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During a periodic training on the university’s harassment policies today, I learned that my institution has added “genetic information” to the list of characteristics against which one cannot be discriminated. When one of my colleagues asked, “Do you have an example of that,” the presenter stumbled. After a few beats she said if someone had a gene for a disease but did not have any symptoms of that yet or an evident physical disability.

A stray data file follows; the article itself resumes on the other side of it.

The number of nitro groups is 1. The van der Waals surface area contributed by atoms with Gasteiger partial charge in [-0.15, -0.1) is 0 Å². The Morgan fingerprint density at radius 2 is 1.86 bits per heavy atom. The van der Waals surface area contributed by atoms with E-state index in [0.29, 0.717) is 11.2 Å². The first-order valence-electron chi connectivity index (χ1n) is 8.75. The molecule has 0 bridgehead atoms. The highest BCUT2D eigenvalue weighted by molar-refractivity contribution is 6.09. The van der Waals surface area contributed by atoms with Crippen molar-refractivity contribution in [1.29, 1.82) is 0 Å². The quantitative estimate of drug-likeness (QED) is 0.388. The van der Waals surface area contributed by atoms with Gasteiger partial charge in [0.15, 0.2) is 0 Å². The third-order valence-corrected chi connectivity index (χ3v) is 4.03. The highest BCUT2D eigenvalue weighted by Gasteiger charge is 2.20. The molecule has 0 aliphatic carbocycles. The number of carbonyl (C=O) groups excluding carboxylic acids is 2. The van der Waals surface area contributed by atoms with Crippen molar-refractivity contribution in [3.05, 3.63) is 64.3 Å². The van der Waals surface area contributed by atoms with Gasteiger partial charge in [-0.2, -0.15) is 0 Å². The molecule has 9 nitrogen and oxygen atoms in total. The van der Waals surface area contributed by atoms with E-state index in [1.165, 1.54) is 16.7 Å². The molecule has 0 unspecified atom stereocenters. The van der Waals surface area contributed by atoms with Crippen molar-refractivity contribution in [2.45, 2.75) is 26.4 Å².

The policy change likely follows from the federal Genetic Information Nondiscrimination Act that protects some medical information. Genetic information cannot be used to make insurance and employment decisions. But the law is limited and has been criticized as being unenforceable.

I then raised the question, “So, if a female athlete is found to have XY chromosomes, then we could not discriminate by saying she could not play on the women’s team?” In some cases, this is androgen insensitivity syndrome, when a phenotypically female is genetically male but because her cells do not react to testosterone (and since the embryological default is female),...